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This is the fifth post in a series of posts about Elm for JavaScript developers. If you're a JavaScript developer, and you want to know more about Elm, stay tuned to this series of posts or sign up for DailyDrip and check out all the episodes we have in our room topic.

Here is what we already see:

Today we will see how to deal with external inputs in our application, and how to deal with side effects in Elm.

Subscriptions are data coming from some external source. Commands are data that we send to the runtime to request it to do something for us that interacts with the outside world and send us back a message telling us how it went. Our very known update function perform request for the runtime to perform an action for us.

Subscriptions

Subscriptions allow us to listen to the outside world and turn things that happen into Msg inside our app. - Adams, Josh

Probably you already saw subscriptions when you were creating your Elm program.

main : Program Never Model Msg
main =
    program
        { init = init
        , view = view
        , update = update
        , subscriptions = subscriptions
        }

When we are not using subscriptions, we can use always Sub.none.

main : Program Never Model Msg
main =
    Html.program
        { init = init
        , update = update
        , view = view
        , subscriptions = always Sub.none
        }

Subscriptions are the way our application can listen for external inputs.

External inputs like:

  • Keyboard events
  • Mouse movements
  • Browser location changes
  • Websocket events
  • Timer events

Example 1 of Subscription

Let's see an example from the documentation about Subscriptions. We will subscribe to the keyboard and mouse.

Model

Our model is just an integer.

Messages

Our Messages will be:

  • MouseMsg Mouse.Position
  • KeyMsg Keyboard.KeyCode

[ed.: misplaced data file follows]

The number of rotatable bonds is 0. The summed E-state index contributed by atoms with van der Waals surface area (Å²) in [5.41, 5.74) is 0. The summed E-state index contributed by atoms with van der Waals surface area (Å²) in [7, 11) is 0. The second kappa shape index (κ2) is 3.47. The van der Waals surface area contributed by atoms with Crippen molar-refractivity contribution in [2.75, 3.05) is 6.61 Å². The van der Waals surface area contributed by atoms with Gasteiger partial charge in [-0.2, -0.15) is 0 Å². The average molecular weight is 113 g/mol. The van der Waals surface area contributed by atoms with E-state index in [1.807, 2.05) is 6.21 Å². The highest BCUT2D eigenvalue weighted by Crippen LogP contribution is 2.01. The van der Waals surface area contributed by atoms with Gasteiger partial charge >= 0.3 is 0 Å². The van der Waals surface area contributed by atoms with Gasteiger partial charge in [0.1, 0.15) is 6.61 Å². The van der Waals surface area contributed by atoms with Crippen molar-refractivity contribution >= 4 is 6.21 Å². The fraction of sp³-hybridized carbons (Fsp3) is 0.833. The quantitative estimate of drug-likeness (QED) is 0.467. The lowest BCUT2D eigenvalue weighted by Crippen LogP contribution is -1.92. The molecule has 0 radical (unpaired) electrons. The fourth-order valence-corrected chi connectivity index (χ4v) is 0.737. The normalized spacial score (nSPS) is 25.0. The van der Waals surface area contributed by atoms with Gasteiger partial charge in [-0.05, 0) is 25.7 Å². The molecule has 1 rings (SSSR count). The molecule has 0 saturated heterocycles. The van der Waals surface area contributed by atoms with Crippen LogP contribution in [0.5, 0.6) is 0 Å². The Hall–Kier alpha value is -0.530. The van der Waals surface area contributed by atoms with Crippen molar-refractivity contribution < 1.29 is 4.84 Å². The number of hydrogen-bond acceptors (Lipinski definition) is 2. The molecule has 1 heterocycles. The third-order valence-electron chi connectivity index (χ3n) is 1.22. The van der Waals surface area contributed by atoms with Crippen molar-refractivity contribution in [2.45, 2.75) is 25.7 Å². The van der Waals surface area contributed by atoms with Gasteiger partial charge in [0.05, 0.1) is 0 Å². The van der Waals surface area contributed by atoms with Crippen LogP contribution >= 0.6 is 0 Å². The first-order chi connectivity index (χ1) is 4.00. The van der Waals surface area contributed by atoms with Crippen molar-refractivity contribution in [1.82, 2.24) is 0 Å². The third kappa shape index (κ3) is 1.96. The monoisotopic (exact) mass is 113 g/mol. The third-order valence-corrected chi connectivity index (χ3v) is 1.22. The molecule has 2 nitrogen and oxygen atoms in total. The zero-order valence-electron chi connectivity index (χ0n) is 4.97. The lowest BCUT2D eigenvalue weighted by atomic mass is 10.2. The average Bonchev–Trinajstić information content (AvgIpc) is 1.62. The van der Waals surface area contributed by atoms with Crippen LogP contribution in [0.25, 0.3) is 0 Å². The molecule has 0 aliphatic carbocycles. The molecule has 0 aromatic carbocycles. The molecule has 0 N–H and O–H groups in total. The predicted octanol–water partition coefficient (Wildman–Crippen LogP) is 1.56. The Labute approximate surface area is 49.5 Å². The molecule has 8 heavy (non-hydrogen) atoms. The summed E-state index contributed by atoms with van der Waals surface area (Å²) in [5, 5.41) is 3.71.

So, these are the way the USER interacts with our app, in this case using the Mouse and the Keyboard.

These messages will be produced by our subscriptions, and we can handle them in our update.

Our Subscriptions

Subscriptions allow us to listen to the outside world and turn things that happen into Msg inside our app. In our case, we will have two subscriptions: one from our keyboard and another from our mouse.

subscriptions : Model -> Sub Msg
subscriptions model =
    Sub.batch
        [ Mouse.clicks MouseMsg
        , Keyboard.downs KeyMsg
        ]

Using Sub.batch allow us to listen a list of Subscriptions.

Once something happen in one of these subscriptions, they are turned into Msg, which we then deal with in our update function. deal with this in our update function.

update : Msg -> Model -> ( Model, Cmd Msg )
update msg model =
    case msg of
        MouseMsg position ->
            ( model + 1, Cmd.none )

        KeyMsg code ->
            ( model + 2, Cmd.none )

If our Msg comes from mouse, we will increment our model by 1. If it comes from our keyboard, we will increment by 2.

Our Entire code:


import Html exposing (Html, div, text, program)
import Mouse
import Keyboard


-- MODEL


type alias Model =
    Int


init : ( Model, Cmd Msg )
init =
    ( 0, Cmd.none )



-- MESSAGES


type Msg
    = MouseMsg Mouse.Position